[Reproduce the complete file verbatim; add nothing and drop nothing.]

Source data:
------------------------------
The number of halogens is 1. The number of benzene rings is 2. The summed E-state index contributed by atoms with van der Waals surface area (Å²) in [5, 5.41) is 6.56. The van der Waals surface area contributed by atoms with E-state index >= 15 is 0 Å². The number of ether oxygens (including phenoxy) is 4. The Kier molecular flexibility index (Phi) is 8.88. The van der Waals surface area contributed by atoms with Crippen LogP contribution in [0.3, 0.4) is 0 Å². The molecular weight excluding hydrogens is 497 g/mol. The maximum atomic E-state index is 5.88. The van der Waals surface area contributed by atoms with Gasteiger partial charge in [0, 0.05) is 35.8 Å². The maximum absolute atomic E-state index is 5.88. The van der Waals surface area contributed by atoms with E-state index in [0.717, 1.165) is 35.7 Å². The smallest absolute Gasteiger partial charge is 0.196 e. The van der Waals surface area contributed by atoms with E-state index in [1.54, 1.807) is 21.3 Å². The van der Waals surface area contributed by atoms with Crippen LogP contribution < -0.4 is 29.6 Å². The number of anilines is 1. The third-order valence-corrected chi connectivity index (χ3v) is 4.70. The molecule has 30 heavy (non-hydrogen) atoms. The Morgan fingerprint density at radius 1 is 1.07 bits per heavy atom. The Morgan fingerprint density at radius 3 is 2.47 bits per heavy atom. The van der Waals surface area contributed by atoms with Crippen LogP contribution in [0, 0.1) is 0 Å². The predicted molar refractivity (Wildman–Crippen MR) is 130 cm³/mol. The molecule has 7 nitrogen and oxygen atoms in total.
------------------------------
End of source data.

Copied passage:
The number of halogens is 1. The number of benzene rings is 2. The summed E-state index contributed by atoms with van der Waals surface area (Å²) in [5, 5.41) is 6.56. The van der Waals surface area contributed by atoms with E-state index >= 15 is 0 Å². The number of ether oxygens (including phenoxy) is 4. The Kier molecular flexibility index (Phi) is 8.88. The van der Waals surface area contributed by atoms with Crippen LogP contribution in [0.3, 0.4) is 0 Å². The molecular weight excluding hydrogens is 497 g/mol. The maximum atomic E-state index is 5.88. The van der Waals surface area contributed by atoms with Gasteiger partial charge in [0, 0.05) is 35.8 Å². The maximum absolute atomic E-state index is 5.88. The van der Waals surface area contributed by atoms with E-state index in [0.717, 1.165) is 35.7 Å². The smallest absolute Gasteiger partial charge is 0.196 e. The van der Waals surface area contributed by atoms with E-state index in [1.54, 1.807) is 21.3 Å². The van der Waals surface area contributed by atoms with Crippen LogP contribution < -0.4 is 29.6 Å². The number of anilines is 1. The third-order valence-corrected chi connectivity index (χ3v) is 4.70. The molecule has 30 heavy (non-hydrogen) atoms. The Morgan fingerprint density at radius 1 is 1.07 bits per heavy atom. The Morgan fingerprint density at radius 3 is 2.47 bits per heavy atom. The van der Waals surface area contributed by atoms with Crippen LogP contribution in [0, 0.1) is 0 Å². The predicted molar refractivity (Wildman–Crippen MR) is 130 cm³/mol. The molecule has 7 nitrogen and oxygen atoms in total.